Thursday, April 29, 2010

Beyond Riveting

Due to a recommendation made by Janet Reid on her blog, I picked up Dave Cullen's newly-released-in-paperback Columbine. I have to say that I cannot remember the last time I was so affected by a book. Or a movie. Or anything really.

I remember the Columbine tragedy, of course. I remember the news coverage and the horrible realization that two teen boys could perpetrate such an unspeakable act. I vaguely remember the reports of a girl who was killed because, when asked by one of the killers if she believed in God, she said yes. I remember the theories that these two boys were victims of extreme bullying, that they'd been pushed around so much that they'd finally snapped. I can remember wondering at the time what kind of parents could raise such monsters.

Come to find out, many initially believed "facts" about Columbine were in actuality falsehoods that were picked up by the media during those first few chaotic days and then cemented in the public consciousness for a variety of reasons.

For me personally, I was physically far enough away from Columbine that after those first few days of 24/7 media saturation, the event slipped into a dark corner of my mind where I file those sorts of atrocities. I never thought to ask any questions about what I'd been told. And truthfully, finding out that the facts were different than what was initially reported wouldn't have made much of a difference to me. Beyond my compassion for the victims and their families, my interest in Columbine at the time was something between rubber-necking and sadness at yet another bit of proof that mankind can sink to some pretty horrible depths.

But stumbling upon this book recommendation, my curiosity was piqued. I toddled on over to Borders and picked up a copy. And then I didn't put it down for two straight days. It was that riveting.

Wednesday, April 28, 2010

Nickelback Is Eeevil

I don't get it. Why does everyone in the entire web-verse hate Nickelback and, by extension, any group that sounds similar to Nickelback? You simply cannot escape the vitriol that is aimed at this band, sometimes with such heated disdain that you feel the need to move a few feet back from your monitor.

And this sentiment isn't limited to individuals who are simply expressing their taste in music. I read it all the time on professional entertainment sites. The supposed-professionals of musical taste make no secret how they feel about Nickelback and its contemporaries.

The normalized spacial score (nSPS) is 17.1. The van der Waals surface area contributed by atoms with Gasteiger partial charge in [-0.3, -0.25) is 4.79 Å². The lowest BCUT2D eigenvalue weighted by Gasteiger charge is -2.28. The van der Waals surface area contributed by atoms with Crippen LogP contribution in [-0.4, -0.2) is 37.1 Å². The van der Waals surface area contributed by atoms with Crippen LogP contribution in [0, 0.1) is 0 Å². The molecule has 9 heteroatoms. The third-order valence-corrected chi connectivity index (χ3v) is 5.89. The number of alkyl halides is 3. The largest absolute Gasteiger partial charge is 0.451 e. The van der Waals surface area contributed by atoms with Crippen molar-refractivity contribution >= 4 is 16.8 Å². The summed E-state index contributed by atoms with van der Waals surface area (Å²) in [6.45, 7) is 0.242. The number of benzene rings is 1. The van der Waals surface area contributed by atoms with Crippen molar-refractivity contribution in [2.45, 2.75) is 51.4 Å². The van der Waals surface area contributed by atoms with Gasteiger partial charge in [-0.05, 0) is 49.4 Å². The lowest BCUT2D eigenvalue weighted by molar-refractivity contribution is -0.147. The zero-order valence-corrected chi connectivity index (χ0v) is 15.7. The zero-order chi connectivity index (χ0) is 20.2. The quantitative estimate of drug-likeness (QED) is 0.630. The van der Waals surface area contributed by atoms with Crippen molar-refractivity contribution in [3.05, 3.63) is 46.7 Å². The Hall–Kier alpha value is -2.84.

It seems that the worst possible thing you can ever say about a group and/or singer is that they sound like Nickelback.

People who listen to Nickelback are unrefined, backwood rubes who wouldn't know good music if it magically grew beneath their noses like a handlebar mustache. Clearly these people are not only deaf and illiterate but stupid and ugly and prone to wear white after Labor Day.

Nickelback is single-handedly responsible for the sucky state of the economy, the Cubs having not won a World Series in over a hundred years, earthquakes in Haiti, and America's inexplicable continued fascination with John and Kate Gossling.

I simply don't get it.

I mean, I get not liking a particular group/singer because the sound they produce is nails-on-a-chalkboard in your opinion and you personally can't understand why they became such a big thing in the first place (Gnarls Barkley, Jason Mraz, Neil Young).

Or you find the lyrics of their songs to be only slightly less coy and ridiculous than those you might find in a 1st grade class's Book of Our Poems (Closing Time by Semisonic, anyone?)

Or they are so overplayed you'd rather listen to religious radio than turn on the local Top 40 station (Black Eyed Peas, Taylor Swift).

Or they annoy you by trying too hard to be A Unique Artist (Lady Gaga, Ke$ha).

Or that they actually scare you and cause nightmares (Marilyn Manson).

Or maybe it's just a style of music that you don't like (rap/hiphop, country, insert obscure musical genre here).

Or maybe you refuse to buy anything produced by a Disney animatron or YouTube superstar (Miley Cyrus, Justin Bieber, any cast member from High School Musical).

Or the artist has proven him/herself to be an incredible douche and you refuse to support him/her financially regardless if their music is otherwise decent (Kanye, John Mayer).

But in this case, it seems like the reason so many hate Nickelback is simply because, according to the web and Very Smart Industry Insiders, it's very uncool to like Nickelback.

Or Lifehouse. Or Hinder. Or Creed. Or Live.

Seems a lot more uncool to tell people what they should or shouldn't like. 

Of course, I'm not a professional arbiter of what is musically good or bad, so what do I know?

Monday, April 05, 2010

Clash of the Motivations

Since I was so stoked that they'd decided to remake the 1981 B-movie classic, Clash of the Titans, of course I had to go see the final result on opening weekend. I'd really expected to like the new version better. Heck, the improvement in special effects alone should have been enough to send Titans '10 up the movie quality ladder by magnitudes over Titans '81. Not to mention better acting, better sets and costumes, a higher budget overall. The upgrade had tools at its disposal the makers of the original probably couldn't have dreamed of, and for that I'd figured Titans '10 would smear Titans '81 to dust.

Weirdly, turns out Titans '81 is actually the better movie. And it's all because of motivation. Who would have thunk that story could end up being way more important than flashy CGI, better acting, cooler sets and costumes and a much higher budget?

Below are major SPOILERS, so stand warned if you haven't seen either version and wish to do so spoiler-free.